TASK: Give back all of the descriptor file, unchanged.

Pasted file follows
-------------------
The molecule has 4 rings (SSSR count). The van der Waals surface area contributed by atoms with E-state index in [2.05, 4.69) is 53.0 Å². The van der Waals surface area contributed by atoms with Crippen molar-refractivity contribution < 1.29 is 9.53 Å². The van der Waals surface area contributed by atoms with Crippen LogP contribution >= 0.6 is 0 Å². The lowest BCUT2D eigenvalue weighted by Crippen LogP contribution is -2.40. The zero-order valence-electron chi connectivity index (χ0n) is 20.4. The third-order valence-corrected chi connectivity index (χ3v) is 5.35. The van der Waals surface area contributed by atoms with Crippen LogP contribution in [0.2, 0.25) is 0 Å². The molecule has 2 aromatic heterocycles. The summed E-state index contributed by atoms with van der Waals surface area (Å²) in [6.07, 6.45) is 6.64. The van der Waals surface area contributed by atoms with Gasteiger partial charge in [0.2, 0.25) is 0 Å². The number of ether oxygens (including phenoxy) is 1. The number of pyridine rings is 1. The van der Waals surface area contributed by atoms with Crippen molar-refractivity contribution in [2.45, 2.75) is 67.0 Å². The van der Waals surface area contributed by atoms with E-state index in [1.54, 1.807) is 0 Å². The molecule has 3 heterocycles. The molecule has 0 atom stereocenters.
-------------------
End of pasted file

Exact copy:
The molecule has 4 rings (SSSR count). The van der Waals surface area contributed by atoms with E-state index in [2.05, 4.69) is 53.0 Å². The van der Waals surface area contributed by atoms with Crippen molar-refractivity contribution < 1.29 is 9.53 Å². The van der Waals surface area contributed by atoms with Crippen LogP contribution >= 0.6 is 0 Å². The lowest BCUT2D eigenvalue weighted by Crippen LogP contribution is -2.40. The zero-order valence-electron chi connectivity index (χ0n) is 20.4. The third-order valence-corrected chi connectivity index (χ3v) is 5.35. The van der Waals surface area contributed by atoms with Crippen LogP contribution in [0.2, 0.25) is 0 Å². The molecule has 2 aromatic heterocycles. The summed E-state index contributed by atoms with van der Waals surface area (Å²) in [6.07, 6.45) is 6.64. The van der Waals surface area contributed by atoms with Gasteiger partial charge in [0.2, 0.25) is 0 Å². The number of ether oxygens (including phenoxy) is 1. The number of pyridine rings is 1. The van der Waals surface area contributed by atoms with Crippen molar-refractivity contribution in [2.45, 2.75) is 67.0 Å². The van der Waals surface area contributed by atoms with E-state index in [1.54, 1.807) is 0 Å². The molecule has 3 heterocycles. The molecule has 0 atom stereocenters.